China’s epic flight delays—caused by managerial snafus, overcrowded airspace, and air traffic controls shortcomings—have sparked protests and fist fights, and forced airlines to offer combat training to their embattled employees. The nation’s major airports have the worst delays in the world, more than half of flights from provincial airports fail to take off on time, and the situation has gotten much worse in the last six months.
The Civil Aviation Administration of China has vowed to solve the problem, and this week unveiled its response: Command planes at China’s eight busiest airports to take off as soon as passengers are on board, whether there’s a place for them to land or not.
The new policy, called “unrestricted take off,” has already improved on-time takeoffs at Beijing Capital Airport. But it’s causing a a cascade of new woes: Planes are forced to circle their destinations for hours waiting for a runway slot to open up, burning increasingly costly fuel, placing further stress on an overstretched air traffic control system and potentially putting passengers at risk.
“Waiting on the ground is always safer than waiting in the air,” Yang Xinsheng, dean of the College of Air Traffic Management at the Civil Aviation University of China, told the South China Morning Post.
Nevertheless, the air is where they are now waiting. A glance early Thursday morning at Beijing Airport’s real-time domestic flight arrival board showed that of the 20 flights scheduled to arrive, none were on time, ten were delayed by multiple hours, and eight others had been cancelled altogether.
Departures, though, were mostly on schedule, with minimal delays of less than an hour.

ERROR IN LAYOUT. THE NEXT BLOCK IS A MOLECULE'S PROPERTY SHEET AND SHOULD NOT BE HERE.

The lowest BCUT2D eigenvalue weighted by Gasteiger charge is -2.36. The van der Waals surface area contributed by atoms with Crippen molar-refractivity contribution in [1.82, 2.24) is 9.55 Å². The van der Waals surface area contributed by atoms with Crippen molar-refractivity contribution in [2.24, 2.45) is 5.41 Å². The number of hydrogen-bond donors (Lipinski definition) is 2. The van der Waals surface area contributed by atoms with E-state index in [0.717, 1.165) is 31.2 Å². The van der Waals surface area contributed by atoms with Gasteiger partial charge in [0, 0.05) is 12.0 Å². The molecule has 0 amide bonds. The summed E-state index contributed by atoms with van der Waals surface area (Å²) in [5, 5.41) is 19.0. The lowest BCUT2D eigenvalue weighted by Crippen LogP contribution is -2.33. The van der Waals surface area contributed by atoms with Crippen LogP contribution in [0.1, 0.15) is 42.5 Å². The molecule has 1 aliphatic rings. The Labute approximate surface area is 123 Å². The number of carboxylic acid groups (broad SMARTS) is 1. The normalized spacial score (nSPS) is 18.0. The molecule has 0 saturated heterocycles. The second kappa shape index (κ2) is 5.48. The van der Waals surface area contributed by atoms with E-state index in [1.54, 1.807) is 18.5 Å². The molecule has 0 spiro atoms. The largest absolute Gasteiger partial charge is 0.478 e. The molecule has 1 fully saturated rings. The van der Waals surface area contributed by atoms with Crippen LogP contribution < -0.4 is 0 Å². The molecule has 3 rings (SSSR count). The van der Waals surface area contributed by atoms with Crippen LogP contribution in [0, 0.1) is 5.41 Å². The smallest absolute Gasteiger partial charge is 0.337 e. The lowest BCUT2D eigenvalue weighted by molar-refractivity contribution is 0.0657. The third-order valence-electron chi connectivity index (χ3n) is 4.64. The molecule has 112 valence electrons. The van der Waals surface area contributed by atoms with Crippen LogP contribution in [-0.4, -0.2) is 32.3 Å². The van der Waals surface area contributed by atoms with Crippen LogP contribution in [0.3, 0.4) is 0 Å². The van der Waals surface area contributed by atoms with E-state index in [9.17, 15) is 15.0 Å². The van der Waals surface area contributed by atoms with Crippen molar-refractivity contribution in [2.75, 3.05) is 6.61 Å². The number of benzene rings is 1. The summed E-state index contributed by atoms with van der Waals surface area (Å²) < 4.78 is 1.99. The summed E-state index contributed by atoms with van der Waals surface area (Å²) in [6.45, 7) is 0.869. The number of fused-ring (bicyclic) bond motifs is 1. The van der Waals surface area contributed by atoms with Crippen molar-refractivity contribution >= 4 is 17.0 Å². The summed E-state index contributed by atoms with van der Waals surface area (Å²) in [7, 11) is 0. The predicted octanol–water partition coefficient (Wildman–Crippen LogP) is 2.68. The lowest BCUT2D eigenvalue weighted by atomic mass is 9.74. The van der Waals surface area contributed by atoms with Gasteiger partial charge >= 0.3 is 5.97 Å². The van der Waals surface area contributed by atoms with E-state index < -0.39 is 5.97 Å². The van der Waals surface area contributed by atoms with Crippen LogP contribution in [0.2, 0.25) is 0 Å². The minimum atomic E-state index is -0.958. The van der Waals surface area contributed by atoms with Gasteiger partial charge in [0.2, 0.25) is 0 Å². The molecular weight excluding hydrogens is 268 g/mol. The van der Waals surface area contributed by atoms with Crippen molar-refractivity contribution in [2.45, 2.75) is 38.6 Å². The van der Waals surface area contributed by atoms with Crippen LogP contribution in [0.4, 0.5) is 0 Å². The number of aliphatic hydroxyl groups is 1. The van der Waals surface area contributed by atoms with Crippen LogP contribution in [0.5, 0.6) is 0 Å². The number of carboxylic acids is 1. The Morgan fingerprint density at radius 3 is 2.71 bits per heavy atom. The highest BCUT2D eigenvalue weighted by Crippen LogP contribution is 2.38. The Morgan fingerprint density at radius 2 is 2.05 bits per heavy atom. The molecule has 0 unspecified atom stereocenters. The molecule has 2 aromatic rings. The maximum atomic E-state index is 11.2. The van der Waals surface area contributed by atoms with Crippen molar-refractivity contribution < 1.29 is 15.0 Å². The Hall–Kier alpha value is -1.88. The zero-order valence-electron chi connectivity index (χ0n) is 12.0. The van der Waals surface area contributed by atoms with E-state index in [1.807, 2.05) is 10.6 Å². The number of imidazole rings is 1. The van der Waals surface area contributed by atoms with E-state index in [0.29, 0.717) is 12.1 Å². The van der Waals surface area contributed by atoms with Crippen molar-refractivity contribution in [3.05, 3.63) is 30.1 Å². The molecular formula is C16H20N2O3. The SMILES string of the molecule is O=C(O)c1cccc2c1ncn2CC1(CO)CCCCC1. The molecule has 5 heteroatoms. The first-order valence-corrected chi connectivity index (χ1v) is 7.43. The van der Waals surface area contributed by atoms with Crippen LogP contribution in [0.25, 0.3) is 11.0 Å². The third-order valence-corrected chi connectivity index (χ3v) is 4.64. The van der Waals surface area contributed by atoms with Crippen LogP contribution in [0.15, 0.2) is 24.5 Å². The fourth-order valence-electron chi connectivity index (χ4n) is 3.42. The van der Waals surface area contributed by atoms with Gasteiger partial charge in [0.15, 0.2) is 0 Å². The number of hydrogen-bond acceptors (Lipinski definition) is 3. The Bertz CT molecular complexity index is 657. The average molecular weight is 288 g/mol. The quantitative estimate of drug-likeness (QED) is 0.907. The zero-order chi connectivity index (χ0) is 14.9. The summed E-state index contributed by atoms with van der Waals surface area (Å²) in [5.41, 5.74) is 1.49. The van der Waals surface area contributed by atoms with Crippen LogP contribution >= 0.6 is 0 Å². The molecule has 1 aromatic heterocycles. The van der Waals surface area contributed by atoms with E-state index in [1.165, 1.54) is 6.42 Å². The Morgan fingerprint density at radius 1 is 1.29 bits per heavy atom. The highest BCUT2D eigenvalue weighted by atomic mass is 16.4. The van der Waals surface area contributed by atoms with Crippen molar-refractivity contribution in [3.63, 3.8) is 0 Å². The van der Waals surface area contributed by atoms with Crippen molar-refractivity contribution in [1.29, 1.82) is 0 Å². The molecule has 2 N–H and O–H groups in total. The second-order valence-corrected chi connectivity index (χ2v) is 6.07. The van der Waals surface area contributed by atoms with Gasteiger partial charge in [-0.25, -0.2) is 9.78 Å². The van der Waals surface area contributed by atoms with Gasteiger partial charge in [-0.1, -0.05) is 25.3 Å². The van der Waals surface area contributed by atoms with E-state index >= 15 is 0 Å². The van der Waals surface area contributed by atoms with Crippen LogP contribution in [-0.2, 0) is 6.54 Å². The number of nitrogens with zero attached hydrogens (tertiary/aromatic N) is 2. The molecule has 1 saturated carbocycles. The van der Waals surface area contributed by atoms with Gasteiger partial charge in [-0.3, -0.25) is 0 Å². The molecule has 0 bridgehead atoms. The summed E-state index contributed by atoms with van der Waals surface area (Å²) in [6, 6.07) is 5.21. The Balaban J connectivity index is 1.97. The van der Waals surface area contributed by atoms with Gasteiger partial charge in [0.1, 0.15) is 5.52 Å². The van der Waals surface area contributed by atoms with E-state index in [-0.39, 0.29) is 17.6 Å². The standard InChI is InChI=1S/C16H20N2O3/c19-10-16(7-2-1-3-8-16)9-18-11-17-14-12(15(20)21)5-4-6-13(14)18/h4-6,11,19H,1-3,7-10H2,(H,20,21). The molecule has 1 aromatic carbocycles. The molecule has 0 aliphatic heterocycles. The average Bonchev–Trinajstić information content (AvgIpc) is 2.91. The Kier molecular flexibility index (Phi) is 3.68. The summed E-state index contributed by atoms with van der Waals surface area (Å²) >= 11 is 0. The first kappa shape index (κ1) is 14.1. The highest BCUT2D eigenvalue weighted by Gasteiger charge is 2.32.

The policy could mean significant financial losses for airlines in China, since circling airports burns up huge amounts of fuel, which makes up a the biggest portion of the aviation industry’s costs. Even before the authorities’ recent order, China’s big three state-owned airlines reported a big drop in 2012 profits, thanks in part to high fuel bills.
Sending planes to circle over their urban destinations while they wait for a runway also has a huge environmental cost, concentrating enormous carbon emissions in cities where air pollution is already severe.
China has grown rapidly to the world’s second-largest domestic airline market, by passengers, behind the US. Experts say the country needs massive long-term investment in its aviation infrastructure—not only more sophisticated air traffic control capabilities, but also a liberalization of the country’s airspace. (James Fallows of Quartz’s sister publication The Atlantic literally wrote the book on this.)
About 80% of China’s air space is controlled by the military, which has reformed slower than the airline industry or regulator would like, said Will Horton, an analyst with the Center for Asia Pacific Aviation. “You start to have a pressure cooker of flights growing faster than there is space available to accommodate them,” he said. Opening up more airspace and improving the technology that handles the existing airspace would help, he said.
But in the short term, Chinese aviation authorities—clearly spooked by reports of angry passengers causing chaos at its airports—have pushed through a short-term cosmetic solution to flight delays that could make flying in China much worse.